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Each year, HOPE celebrates a client who demonstrates HOPE’s values of perseverance, compassion, character, and creativity with the Thurman Award. Established in honor of HOPE’s first CEO and his wife, the Thurman celebrates clients who have not only experienced change in their own lives but have also extended that transformation to others in their community. Over the next couple of weeks, we will be posting the stories of this year’s winner and four honorable mentions to the blog. Today we celebrate Evangelista Osoria, honorable mention from the Dominican Republic. Evangelista Osoria rises well before the sun in Los Alcarrizos, Dominican Republic. The 52-year-old dreams of someday sleeping past 4 a.m., but for now, her elderly mother, three children, three grandchildren, and five employees are counting on her and her business, Yenis Empanada. Evangelista sells popular Dominican dishes directly to customers and sells flour and prepared dough to local vendors who rely on these products to run their own shops. Continue Reading...
Rosa Iris, the loan officer I was traveling with on a sunny February morning north of Santo Domingo, stood waiting for the motoconcho which would take us to the next loan meeting. “I’ll wait for you here,” she says. I hurry off to Raquel’s house, the microloan associate I had just interviewed. After I snap her picture, she asks to see it. “You’re so beautiful,” I tell her. “Me?” Raquel laughs incredulously. She tells me that she is facing troubles in her business, and that she misses her family. Earlier, I had asked Raquel what her favorite Bible verse was. “Jeremiah 1:19,” she had said. Back at the branch office, I pull out my Spanish Bible and look it up: “They will fight against you, but they will not conquer you, because I AM with you, says YAHWEH, to deliver you.” Continue Reading...

Through the Experience HOPE Trips program, participants meet staff and clients of Esperanza International, HOPE’s partner in the Dominican Republic; visit small businesses started with microloans; and return home inspired by the experience. But that’s not all.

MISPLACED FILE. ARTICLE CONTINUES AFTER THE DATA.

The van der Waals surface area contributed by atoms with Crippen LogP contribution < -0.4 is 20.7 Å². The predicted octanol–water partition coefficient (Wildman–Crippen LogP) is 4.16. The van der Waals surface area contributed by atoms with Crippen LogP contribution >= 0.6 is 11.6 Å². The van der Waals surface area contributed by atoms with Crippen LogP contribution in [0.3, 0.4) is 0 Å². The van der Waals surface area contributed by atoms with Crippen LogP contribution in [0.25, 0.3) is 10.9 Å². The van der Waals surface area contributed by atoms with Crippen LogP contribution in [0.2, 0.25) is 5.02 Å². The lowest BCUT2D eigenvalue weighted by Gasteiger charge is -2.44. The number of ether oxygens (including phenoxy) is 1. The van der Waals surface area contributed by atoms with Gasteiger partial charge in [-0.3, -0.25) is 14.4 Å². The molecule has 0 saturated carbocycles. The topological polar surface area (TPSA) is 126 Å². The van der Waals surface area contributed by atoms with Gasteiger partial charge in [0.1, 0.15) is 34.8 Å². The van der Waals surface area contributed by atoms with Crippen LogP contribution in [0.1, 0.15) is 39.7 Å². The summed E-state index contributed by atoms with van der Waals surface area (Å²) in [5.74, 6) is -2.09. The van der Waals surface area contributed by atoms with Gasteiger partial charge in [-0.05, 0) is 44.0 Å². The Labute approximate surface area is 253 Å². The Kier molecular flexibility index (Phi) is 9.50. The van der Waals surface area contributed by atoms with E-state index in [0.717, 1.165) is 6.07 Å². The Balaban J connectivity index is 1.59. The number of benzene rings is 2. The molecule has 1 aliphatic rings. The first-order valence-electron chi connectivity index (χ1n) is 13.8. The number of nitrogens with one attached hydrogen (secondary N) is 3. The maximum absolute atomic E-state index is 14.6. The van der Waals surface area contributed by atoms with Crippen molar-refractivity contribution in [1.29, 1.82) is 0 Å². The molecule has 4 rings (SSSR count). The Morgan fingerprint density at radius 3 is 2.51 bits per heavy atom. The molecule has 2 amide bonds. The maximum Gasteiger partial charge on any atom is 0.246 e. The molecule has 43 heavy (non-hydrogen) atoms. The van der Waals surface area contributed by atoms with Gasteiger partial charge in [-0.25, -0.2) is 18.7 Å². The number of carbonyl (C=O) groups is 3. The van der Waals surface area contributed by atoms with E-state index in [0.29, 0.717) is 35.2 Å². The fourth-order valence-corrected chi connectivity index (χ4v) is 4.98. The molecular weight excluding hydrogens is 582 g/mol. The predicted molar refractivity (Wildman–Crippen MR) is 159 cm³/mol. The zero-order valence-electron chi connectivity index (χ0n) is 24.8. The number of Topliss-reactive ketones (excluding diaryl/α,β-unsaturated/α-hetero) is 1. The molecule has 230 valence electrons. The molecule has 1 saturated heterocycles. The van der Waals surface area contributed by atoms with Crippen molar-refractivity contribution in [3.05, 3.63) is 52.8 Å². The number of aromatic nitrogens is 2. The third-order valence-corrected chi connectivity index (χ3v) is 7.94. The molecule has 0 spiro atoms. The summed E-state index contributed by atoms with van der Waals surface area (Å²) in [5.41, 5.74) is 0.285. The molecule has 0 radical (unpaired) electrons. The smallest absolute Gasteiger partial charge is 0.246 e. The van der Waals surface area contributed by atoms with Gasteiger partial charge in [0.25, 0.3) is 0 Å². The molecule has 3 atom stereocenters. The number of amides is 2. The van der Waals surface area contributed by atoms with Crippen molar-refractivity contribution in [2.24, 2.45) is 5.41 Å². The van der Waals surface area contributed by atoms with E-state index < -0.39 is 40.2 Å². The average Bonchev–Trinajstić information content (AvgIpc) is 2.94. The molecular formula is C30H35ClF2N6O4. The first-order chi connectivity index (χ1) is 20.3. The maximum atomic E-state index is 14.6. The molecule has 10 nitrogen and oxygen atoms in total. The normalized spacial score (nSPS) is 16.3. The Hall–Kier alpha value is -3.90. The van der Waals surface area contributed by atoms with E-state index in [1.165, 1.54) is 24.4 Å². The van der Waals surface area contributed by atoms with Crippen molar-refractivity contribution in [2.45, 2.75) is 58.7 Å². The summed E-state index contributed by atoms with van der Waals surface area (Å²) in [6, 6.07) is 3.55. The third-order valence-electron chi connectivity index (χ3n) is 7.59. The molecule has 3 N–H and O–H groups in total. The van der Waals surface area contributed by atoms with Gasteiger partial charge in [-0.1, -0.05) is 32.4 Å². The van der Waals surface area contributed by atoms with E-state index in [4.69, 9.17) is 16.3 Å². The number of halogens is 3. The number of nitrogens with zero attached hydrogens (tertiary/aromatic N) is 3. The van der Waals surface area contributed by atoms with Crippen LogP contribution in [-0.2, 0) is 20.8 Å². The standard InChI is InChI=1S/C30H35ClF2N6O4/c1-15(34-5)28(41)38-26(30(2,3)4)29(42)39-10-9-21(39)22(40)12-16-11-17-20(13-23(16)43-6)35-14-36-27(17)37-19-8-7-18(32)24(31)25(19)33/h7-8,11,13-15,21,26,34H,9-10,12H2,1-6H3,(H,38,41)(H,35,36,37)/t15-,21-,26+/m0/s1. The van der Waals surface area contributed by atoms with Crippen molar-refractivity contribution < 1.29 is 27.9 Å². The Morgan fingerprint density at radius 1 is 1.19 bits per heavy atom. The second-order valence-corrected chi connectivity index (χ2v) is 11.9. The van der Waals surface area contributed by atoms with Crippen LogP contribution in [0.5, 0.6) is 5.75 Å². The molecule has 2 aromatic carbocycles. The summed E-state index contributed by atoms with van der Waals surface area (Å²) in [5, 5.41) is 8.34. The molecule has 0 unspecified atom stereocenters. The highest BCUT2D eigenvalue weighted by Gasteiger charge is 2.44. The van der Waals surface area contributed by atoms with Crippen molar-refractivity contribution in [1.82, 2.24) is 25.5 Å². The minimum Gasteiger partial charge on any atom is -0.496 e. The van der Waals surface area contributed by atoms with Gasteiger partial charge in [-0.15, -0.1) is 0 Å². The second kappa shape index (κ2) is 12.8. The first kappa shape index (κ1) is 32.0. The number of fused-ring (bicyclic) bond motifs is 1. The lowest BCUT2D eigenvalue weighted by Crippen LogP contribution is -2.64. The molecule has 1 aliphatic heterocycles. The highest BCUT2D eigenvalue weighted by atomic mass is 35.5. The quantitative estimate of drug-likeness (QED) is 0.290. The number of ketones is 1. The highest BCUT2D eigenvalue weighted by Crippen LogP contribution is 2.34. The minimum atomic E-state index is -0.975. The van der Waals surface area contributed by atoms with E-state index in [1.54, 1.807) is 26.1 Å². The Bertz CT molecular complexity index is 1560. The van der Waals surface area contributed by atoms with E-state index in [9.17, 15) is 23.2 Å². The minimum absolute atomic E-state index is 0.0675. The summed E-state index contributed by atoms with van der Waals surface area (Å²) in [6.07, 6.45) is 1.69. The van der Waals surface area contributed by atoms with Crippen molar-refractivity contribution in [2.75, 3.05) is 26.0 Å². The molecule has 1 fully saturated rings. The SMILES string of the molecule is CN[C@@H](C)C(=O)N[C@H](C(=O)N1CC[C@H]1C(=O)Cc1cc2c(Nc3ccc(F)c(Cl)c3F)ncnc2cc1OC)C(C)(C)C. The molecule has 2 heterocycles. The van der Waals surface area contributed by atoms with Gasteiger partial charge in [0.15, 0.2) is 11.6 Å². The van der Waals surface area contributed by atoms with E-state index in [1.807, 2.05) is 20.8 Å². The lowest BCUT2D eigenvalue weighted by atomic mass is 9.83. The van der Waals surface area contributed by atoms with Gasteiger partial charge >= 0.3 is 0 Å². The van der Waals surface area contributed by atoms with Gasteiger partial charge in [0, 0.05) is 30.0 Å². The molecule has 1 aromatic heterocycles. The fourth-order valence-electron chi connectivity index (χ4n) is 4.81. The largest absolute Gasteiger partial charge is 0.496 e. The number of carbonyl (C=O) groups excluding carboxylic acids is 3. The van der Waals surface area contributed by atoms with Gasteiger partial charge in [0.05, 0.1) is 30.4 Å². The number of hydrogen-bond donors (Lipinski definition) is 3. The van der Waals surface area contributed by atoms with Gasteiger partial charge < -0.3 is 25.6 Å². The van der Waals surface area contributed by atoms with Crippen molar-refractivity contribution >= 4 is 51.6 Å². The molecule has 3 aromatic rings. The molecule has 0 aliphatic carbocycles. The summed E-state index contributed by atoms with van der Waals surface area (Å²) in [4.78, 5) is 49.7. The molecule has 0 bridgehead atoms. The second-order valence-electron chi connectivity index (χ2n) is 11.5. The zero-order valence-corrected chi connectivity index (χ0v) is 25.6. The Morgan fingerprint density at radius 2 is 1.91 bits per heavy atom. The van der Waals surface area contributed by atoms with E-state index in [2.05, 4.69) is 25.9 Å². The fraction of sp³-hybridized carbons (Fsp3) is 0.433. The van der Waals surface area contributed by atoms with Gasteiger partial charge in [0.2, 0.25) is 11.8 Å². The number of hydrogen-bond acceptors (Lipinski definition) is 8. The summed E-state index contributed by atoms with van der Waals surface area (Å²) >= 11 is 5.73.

Here are five reasons you should experience HOPE Trips.

  1. You don’t have to take our word for it. Have you ever wondered if microfinance is over-hyped or whether a small loan can truly make a big difference? See for yourself when you meet and speak with small business owners in the Dominican Republic.
  2. Discuss the problem of poverty with like-minded travelers. Scripture has a lot to say about poverty but isn’t always clear on how to responsibly apply principles of generosity and good stewardship. Spend time discussing God’s call and our response with others wrestling with the same questions.
  3. Your view on poverty won’t be the same. Think poverty just means lacking money? Expand your perspective as you learn how broadly those who live in poverty define the problem.
  4. You’ll meet those your support has empowered. If you’ve ever prayed for HOPE’s ministry or given to our programs, you’ve impacted our clients. Putting names and faces to HOPE’s clients helps you pray and give with passion.
  5. The D.R. is positively balmy this time of year. Temperatures in the Dominican Republic in January average 75 degrees. Need we say more?

For more information or to register for a HOPE Trip, visit

At 52 years old, Cecilia is honing her entrepreneurial skills, learning good stewardship skills, and feeling proud that she can adequately take care of her seven children, the oldest being 31, and the youngest 17. Having taken out three loans, Cecilia credits HOPE’s partner Esperanza with teaching her responsibility when it comes to money. Not only does she have to invest wisely—which she has done through selling charcoal, ice cream, and soap as well as charging people to use her washing machine—but she also has to pay back her loan in a timely manner. In addition, whenever one of her 11 grandchildren is sick, she proudly takes them to the doctor and purchases the medicine they need. Cecilia believes that God has greatly blessed her through the loans she has received.


Dignora is a first-generation Dominican whose parents came from Haiti in search of a better life for their family.  Her own family is quite large, as she has seven children—the oldest of whom is 19—and one on the way, as well as five grandchildren. Dignora has taken out two loans to sell chicken in order to support her large family and send four of her children to school.


When she was just fourteen, Nini and her family moved from Haiti to the Dominican Republic in search of a better life. Now married with eight children of her own (six of whom still live with her, along with three grandchildren), Nini is thriving with her own charcoal business. When she first started her business, she needed to take out many loans from different places. It was often hard on her, so she jumped at the chance to work with only one bank—HOPE’s partner Esperanza. Since then, she has taken out 12 loans and not only feels the freedom of working with a single bank, but also treasures the camaraderie that has come with it, as she has developed great relationships with her fellow bank members.